5. 5. Islamic Banking Monthly Bulletin Rest of the World The rest of the world shows mixed results. On the positive return side there is China (3.1%), Hong Kong (2.5%), South Africa (1.5%), Korea (0.3%) and the two global Islamic indices - Dow Johnes (1.5%) and FTSE (1%). On the negative side there is India (-3.1%) and Japan (-1%). The global indices are characterised by low volatil- ity (1%) and relative high levels of VaR (-2.7%). The superior performance of China is associated with the high invest- ment potential that exists in the country. In support of this argument, Iran is planning to transfer $30bn of assets to China to in- crease its involvement in energy and trade sectors. Nevertheless, China is much more volatile (2.1%) and has the highest VaR (-4.5%) among the other indices which can be attributed to the special nature of this developing country and the tension with the US over a series of issues lately (e.g. Google case). Additionally, a series of policy changes in local stock market regulations is expected to be a source of high volatility in the next months. Al- though these changes would primarily af- fect the conventional indices, spill-over effects on Islamic indices cannot be ruled out. Global indices (DJ and FTSE) have similar performance (both in terms of profitability and risk) to most GCC coun- tries. However they fall behind when com- pared to Malaysia especially when riski- ness is concerned (Malaysia is 50% less volatile and has almost 40% less VaR). -4.0% -3.0% -2.0% -1.0% 0.0% 1.0% 2.0% 3.0% 4.0% FTSE World DJ Islamic China India HongKong South Africa Japan Korea Rest of World (MTM % Change) -4.0% -3.0% -2.0% -1.0% 0.0% 1.0% 2.0% 3.0% 4.0% FTSE World DJ Islamic China India HongKong South Africa Japan Korea Rest of World (MTM % Change) 0.0% 0.5% 1.0% 1.5% 2.0% 2.5% FTSE World DJ Islamic China India HongKong South Africa Japan Korea Rest of World (Volatility) 0.0% 0.5% 1.0% 1.5% 2.0% 2.5% FTSE World DJ Islamic China India HongKong South Africa Japan Korea Rest of World (Volatility) -5.0% -4.0% -3.0% -2.0% -1.0% 0.0% FTSE World DJ Islamic China India HongKong South Africa Japan Korea Rest of World (VaR 95) -5.0% -4.0% -3.0% -2.0% -1.0% 0.0% FTSE World DJ Islamic China India HongKong South Africa Japan Korea Rest of World (VaR 95) Figure 4: Rest of the World Indices. Korea: SPGI BMI Republic of Korea Shariah; Japan: S&P Japan 500 Shariah; South Africa: FTSE South Africa Shariah; Hong Kong: SPGI Hong Kong Shariah; India: FTSE Shariah India; China: FTSE Shariah China; Global: DJ Islamic Average; FTSE Shariah All World. Source: Datastream Page 5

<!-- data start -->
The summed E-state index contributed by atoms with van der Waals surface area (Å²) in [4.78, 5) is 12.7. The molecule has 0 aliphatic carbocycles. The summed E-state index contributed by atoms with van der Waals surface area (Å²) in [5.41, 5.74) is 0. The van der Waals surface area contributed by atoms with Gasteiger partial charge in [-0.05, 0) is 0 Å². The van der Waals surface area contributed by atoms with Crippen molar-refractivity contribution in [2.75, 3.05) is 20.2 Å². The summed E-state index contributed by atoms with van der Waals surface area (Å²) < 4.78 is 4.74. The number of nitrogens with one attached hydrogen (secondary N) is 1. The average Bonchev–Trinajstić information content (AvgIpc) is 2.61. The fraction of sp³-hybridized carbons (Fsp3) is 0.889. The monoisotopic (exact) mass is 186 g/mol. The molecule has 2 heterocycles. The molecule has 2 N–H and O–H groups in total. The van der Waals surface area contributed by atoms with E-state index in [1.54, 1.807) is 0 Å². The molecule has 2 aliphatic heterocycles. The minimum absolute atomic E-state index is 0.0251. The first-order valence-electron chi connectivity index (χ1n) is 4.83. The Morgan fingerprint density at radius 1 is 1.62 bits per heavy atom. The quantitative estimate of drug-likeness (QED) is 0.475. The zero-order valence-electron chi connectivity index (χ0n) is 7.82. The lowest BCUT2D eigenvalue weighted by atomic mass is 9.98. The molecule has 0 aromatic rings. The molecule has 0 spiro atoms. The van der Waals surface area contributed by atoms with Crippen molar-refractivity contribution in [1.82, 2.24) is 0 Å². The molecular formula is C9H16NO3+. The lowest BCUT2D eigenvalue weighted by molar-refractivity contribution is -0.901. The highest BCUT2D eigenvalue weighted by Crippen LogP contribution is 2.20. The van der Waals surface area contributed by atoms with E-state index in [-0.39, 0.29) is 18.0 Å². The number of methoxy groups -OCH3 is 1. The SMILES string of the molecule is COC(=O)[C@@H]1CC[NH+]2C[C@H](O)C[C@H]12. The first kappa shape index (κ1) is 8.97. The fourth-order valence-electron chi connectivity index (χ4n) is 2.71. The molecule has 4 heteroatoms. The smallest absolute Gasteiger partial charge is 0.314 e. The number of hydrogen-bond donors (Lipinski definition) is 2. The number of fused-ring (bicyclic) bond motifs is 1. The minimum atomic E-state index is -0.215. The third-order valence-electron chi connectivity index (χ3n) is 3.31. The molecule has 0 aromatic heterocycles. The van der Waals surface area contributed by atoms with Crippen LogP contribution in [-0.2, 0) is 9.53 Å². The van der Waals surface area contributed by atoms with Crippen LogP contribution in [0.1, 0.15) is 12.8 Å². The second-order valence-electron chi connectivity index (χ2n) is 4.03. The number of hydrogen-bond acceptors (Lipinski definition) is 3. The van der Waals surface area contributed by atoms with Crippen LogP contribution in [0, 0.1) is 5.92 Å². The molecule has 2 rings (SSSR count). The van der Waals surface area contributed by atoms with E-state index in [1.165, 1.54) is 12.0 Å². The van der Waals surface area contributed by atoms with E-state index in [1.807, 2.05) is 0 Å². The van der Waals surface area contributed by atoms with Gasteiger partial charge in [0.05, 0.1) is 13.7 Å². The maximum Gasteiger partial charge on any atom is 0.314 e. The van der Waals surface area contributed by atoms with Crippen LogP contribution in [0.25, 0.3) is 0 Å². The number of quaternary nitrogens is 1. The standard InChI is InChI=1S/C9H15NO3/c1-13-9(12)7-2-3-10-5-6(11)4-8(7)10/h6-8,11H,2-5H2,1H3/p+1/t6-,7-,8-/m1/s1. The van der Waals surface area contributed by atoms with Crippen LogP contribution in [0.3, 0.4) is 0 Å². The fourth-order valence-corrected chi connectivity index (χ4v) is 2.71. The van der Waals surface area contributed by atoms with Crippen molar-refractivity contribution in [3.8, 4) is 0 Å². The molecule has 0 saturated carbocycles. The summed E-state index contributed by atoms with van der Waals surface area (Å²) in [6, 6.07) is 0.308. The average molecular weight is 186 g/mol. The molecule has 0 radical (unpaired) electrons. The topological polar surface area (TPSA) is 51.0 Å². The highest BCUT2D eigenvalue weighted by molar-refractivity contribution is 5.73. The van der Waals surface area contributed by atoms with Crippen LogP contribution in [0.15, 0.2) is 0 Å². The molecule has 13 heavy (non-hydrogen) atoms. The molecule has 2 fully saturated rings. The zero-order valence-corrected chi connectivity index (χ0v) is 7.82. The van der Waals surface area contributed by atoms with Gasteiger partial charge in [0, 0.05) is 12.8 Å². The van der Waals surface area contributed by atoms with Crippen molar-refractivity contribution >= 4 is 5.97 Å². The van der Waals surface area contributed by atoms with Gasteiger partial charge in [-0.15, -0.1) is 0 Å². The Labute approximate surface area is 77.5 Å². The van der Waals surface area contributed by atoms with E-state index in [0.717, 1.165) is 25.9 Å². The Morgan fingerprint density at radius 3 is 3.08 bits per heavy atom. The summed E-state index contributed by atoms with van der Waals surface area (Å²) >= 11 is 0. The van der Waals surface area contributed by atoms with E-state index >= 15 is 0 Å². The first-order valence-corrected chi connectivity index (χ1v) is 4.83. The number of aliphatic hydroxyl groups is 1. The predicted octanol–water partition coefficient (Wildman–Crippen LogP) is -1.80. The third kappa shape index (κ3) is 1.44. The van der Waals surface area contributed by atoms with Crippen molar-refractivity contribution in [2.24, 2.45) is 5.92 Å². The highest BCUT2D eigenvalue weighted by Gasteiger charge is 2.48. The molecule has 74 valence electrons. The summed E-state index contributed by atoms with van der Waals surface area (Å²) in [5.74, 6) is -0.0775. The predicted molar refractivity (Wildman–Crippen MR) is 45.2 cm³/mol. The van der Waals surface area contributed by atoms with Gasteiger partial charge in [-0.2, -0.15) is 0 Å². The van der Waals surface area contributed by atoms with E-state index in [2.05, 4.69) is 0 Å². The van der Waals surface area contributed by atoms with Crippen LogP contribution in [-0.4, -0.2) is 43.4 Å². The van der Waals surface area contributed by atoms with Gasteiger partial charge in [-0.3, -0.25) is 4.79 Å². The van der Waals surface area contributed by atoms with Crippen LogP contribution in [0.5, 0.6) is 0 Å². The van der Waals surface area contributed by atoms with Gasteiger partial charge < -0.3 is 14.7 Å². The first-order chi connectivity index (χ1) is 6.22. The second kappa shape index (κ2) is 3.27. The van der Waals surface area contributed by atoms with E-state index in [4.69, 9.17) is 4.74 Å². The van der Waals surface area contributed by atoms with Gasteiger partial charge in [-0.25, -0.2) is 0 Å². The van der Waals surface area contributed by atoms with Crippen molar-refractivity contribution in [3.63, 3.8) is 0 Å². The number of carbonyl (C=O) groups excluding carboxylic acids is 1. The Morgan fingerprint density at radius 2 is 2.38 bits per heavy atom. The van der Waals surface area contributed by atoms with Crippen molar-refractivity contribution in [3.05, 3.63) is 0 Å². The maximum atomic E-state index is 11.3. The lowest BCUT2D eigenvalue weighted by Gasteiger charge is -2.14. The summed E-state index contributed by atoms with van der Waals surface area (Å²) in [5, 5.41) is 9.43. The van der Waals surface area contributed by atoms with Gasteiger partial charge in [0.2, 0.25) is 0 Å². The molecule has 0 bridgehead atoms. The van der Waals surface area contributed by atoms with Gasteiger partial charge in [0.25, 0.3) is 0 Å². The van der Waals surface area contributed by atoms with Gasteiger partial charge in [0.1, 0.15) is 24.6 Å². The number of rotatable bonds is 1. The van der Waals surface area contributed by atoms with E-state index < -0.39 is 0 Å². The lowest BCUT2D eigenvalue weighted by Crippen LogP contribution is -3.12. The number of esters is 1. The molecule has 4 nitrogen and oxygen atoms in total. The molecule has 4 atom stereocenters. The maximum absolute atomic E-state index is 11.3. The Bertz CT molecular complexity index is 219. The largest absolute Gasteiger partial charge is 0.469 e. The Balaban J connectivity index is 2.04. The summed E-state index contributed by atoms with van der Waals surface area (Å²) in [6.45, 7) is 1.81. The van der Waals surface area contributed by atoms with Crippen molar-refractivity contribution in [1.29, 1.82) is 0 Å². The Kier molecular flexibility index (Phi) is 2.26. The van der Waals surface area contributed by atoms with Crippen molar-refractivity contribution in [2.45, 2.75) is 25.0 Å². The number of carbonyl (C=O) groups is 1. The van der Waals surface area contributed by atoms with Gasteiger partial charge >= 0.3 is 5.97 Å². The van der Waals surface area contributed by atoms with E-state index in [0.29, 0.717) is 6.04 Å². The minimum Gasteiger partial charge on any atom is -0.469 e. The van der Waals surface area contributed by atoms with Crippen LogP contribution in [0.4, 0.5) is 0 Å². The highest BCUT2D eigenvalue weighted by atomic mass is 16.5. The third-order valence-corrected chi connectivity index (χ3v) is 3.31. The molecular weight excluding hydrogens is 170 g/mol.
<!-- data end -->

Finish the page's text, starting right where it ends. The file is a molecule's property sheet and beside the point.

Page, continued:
6. 6. Sukuk Market The Sukuk indices are provided by the Dubai International Financial Exchange (DIFC) in cooperation with HSBC. They monitor the return of a sukuk portfolio of emerging markets. Three are the most im- portant indices, the s